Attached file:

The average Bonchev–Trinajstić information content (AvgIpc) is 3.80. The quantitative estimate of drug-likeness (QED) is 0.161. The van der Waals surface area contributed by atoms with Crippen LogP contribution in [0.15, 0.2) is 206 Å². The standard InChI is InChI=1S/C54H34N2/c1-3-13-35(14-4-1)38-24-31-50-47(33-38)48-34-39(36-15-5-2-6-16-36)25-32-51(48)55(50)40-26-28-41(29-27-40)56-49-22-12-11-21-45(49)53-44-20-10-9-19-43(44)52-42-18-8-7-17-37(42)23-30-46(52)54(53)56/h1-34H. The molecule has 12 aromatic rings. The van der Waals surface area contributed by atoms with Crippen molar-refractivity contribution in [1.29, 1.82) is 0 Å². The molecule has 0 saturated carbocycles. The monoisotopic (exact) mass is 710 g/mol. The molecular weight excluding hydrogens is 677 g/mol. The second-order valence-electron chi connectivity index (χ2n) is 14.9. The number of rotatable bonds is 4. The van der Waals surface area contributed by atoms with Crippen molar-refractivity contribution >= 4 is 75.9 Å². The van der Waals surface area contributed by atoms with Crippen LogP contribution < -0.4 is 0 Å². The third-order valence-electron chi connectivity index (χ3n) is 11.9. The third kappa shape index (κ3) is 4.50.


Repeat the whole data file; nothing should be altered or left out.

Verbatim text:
The average Bonchev–Trinajstić information content (AvgIpc) is 3.80. The quantitative estimate of drug-likeness (QED) is 0.161. The van der Waals surface area contributed by atoms with Crippen LogP contribution in [0.15, 0.2) is 206 Å². The standard InChI is InChI=1S/C54H34N2/c1-3-13-35(14-4-1)38-24-31-50-47(33-38)48-34-39(36-15-5-2-6-16-36)25-32-51(48)55(50)40-26-28-41(29-27-40)56-49-22-12-11-21-45(49)53-44-20-10-9-19-43(44)52-42-18-8-7-17-37(42)23-30-46(52)54(53)56/h1-34H. The molecule has 12 aromatic rings. The van der Waals surface area contributed by atoms with Crippen molar-refractivity contribution in [1.29, 1.82) is 0 Å². The molecule has 0 saturated carbocycles. The monoisotopic (exact) mass is 710 g/mol. The molecular weight excluding hydrogens is 677 g/mol. The second-order valence-electron chi connectivity index (χ2n) is 14.9. The number of rotatable bonds is 4. The van der Waals surface area contributed by atoms with Crippen molar-refractivity contribution >= 4 is 75.9 Å². The van der Waals surface area contributed by atoms with Crippen LogP contribution < -0.4 is 0 Å². The third-order valence-electron chi connectivity index (χ3n) is 11.9. The third kappa shape index (κ3) is 4.50.